Year of Publication


Degree Name

Doctor of Philosophy (PhD)

Document Type





Chemical and Materials Engineering

First Advisor

Dr. Richard E. Eitel

Second Advisor

Dr. Fuqian Yang


The incorporation of active piezoelectric elements and fluidic components into micro-electromechanical systems (MEMS) is of great interest for the development of sensors, actuators, and integrated systems used in microfluidics. Low temperature cofired ceramics (LTCC), widely used as electronic packaging materials, offer the possibility of manufacturing highly integrated microfluidic systems with complex 3-D features and various co-firable functional materials in a multilayer module. It would be desirable to integrate high performance lead zirconate titanate (PZT) based ceramics into LTCC-based MEMS using modern thick film and 3-D packaging technologies. The challenges for fabricating functional LTCC/PZT devices are: 1) formulating piezoelectric compositions which have similar sintering conditions to LTCC materials; 2) reducing elemental inter-diffusion between the LTCC package and PZT materials in co-firing process; and 3) developing active piezoelectric layers with desirable electric properties.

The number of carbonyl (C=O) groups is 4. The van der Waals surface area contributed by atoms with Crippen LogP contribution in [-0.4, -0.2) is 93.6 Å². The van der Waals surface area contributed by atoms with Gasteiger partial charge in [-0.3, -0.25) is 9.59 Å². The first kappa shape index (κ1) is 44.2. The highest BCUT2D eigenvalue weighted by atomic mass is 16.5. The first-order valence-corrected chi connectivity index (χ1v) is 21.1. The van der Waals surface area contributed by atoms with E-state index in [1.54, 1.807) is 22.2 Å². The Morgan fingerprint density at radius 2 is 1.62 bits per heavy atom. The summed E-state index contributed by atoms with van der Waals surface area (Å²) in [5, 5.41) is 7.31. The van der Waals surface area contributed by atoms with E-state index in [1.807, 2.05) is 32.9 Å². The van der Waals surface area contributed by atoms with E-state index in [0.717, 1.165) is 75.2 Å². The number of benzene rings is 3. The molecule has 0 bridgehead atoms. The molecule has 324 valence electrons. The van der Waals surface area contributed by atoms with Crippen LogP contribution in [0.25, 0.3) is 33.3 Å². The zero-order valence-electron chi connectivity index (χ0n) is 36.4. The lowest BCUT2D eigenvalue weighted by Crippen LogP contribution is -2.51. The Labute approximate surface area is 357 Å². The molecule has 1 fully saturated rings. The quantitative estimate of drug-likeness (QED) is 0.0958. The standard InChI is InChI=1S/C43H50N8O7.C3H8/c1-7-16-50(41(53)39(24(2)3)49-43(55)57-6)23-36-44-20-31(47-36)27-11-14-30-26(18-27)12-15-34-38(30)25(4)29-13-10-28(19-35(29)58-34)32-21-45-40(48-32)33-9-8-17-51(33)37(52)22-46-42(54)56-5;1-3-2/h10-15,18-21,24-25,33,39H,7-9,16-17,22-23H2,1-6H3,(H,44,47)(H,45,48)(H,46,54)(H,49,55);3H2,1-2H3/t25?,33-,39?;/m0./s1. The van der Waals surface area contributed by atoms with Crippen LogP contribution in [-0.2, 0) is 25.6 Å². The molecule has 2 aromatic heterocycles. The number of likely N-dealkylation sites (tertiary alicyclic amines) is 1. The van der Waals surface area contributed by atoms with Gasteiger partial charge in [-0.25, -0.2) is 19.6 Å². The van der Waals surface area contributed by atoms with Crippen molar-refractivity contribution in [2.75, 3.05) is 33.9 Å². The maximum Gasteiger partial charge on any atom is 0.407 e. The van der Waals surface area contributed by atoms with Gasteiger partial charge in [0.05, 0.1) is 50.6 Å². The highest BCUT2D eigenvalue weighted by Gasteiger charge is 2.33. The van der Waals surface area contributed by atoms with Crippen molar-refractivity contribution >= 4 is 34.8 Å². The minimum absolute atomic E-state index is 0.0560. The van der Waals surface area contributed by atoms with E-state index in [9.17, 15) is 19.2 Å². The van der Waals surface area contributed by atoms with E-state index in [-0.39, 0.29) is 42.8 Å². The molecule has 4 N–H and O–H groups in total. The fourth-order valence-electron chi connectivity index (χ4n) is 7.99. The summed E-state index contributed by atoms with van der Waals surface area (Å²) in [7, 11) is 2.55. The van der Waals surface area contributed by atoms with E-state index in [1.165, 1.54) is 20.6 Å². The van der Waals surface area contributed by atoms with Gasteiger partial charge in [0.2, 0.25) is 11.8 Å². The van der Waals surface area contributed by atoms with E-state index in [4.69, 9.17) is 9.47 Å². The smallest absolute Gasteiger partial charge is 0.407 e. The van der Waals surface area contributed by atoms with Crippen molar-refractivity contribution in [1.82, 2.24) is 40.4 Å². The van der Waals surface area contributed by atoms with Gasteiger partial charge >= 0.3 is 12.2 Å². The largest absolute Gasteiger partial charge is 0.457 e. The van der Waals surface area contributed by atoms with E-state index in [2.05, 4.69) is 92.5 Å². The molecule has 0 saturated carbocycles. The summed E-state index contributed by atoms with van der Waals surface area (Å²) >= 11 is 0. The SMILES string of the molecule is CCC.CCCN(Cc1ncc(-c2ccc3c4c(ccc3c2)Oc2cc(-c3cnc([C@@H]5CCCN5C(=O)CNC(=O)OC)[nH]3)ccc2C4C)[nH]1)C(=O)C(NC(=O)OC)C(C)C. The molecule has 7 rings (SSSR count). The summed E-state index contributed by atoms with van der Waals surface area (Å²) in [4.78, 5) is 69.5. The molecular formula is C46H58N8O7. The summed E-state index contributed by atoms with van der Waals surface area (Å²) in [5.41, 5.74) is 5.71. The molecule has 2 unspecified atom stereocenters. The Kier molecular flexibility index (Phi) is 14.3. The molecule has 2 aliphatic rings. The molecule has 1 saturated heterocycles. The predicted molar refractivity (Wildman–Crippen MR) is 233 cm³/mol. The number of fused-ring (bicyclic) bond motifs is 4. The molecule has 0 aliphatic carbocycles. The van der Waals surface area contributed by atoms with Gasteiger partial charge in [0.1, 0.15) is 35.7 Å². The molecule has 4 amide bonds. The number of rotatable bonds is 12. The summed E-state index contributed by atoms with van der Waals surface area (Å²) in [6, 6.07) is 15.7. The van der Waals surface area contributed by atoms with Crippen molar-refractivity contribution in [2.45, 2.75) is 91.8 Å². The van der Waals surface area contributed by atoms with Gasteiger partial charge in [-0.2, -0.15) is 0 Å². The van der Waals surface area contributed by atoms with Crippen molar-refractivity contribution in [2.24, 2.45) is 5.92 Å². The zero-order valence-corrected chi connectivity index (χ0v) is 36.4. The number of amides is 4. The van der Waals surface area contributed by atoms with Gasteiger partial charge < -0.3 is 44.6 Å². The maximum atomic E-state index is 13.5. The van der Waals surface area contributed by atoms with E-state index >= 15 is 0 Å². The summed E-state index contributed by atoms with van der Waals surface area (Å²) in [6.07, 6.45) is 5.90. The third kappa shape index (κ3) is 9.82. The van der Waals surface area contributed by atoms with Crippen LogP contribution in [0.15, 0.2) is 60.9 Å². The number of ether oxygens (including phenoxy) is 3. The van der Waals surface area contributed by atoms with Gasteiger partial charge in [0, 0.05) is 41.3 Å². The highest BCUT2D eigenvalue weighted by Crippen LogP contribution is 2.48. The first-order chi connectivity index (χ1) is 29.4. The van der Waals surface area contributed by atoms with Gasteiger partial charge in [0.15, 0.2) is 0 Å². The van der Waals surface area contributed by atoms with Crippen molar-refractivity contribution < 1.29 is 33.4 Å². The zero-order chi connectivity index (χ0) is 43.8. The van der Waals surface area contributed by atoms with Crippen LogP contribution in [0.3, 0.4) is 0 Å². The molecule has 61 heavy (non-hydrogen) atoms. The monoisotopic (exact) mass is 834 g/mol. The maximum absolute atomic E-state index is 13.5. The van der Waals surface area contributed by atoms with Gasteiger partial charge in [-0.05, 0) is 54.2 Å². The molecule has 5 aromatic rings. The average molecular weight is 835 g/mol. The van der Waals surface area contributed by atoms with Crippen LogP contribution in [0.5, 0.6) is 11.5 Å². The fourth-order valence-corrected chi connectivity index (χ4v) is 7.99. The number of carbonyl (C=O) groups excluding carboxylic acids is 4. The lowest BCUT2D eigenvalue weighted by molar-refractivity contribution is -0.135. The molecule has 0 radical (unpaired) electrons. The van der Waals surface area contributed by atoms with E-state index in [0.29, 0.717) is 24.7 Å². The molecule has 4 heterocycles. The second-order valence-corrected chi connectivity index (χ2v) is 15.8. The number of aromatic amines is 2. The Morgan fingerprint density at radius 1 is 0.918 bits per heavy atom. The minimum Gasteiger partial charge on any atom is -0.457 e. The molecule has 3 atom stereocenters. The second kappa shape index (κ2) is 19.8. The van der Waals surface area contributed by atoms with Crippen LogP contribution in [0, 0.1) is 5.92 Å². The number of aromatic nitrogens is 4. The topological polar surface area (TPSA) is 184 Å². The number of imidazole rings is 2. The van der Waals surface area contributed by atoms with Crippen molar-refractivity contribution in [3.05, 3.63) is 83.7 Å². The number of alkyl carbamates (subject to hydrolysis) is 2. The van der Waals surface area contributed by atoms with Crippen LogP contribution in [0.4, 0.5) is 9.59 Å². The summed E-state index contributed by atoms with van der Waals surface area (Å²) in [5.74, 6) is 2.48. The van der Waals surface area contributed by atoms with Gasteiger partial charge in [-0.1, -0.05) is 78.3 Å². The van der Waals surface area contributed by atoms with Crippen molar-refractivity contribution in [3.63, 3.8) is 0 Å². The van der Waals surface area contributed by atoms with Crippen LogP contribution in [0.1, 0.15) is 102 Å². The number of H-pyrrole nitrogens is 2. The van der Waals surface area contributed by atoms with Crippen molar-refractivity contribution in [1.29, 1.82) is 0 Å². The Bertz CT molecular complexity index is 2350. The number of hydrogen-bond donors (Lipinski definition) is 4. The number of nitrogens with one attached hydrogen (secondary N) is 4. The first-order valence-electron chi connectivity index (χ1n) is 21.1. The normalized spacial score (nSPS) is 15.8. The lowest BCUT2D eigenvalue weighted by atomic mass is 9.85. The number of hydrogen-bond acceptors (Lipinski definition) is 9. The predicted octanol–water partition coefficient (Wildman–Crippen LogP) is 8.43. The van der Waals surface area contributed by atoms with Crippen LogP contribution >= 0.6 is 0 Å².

The goal of present work was to develop low temperature fired PZT-based materials and compatible processing methods which enable integration of piezoelectric elements with LTCC materials and production of high performance integrated multilayer devices for microfluidics. First, the low temperature sintering behavior of piezoelectric ceramics in the solid solution of Pb(Zr0.53,Ti0.47)O3-Sr(K0.25, Nb0.75)O3 (PZT-SKN) with sintering aids has been investigated. 1 wt% LiBiO2 + 1 wt% CuO fluxed PZT-SKN ceramics sintered at 900oC for 1 h exhibited desirable piezoelectric and dielectric properties with a reduction of sintering temperature by 350oC. Next, the fluxed PZT-SKN tapes were successfully laminated and co-fired with LTCC materials to build the hybrid multilayer structures. HL2000/PZT-SKN multilayer ceramics co-fired at 900oC for 0.5 h exhibited the optimal properties with high field d33 piezoelectric coefficient of 356 pm/V. A potential application of the developed LTCC/PZT-SKN multilayer ceramics as a microbalance was demonstrated. The final research focus was the fabrication of an HL2000/PZT-SKN multilayer piezoelectric micropump and the characterization of pumping performance. The measured maximum flow rate and backpressure were 450 μl/min and 1.4 kPa respectively. Use of different microchannel geometries has been studied to improve the pumping performance. It is believed that the high performance multilayer piezoelectric devices implemented in this work will enable the development of highly integrated LTCC-based microfluidic systems for many future applications.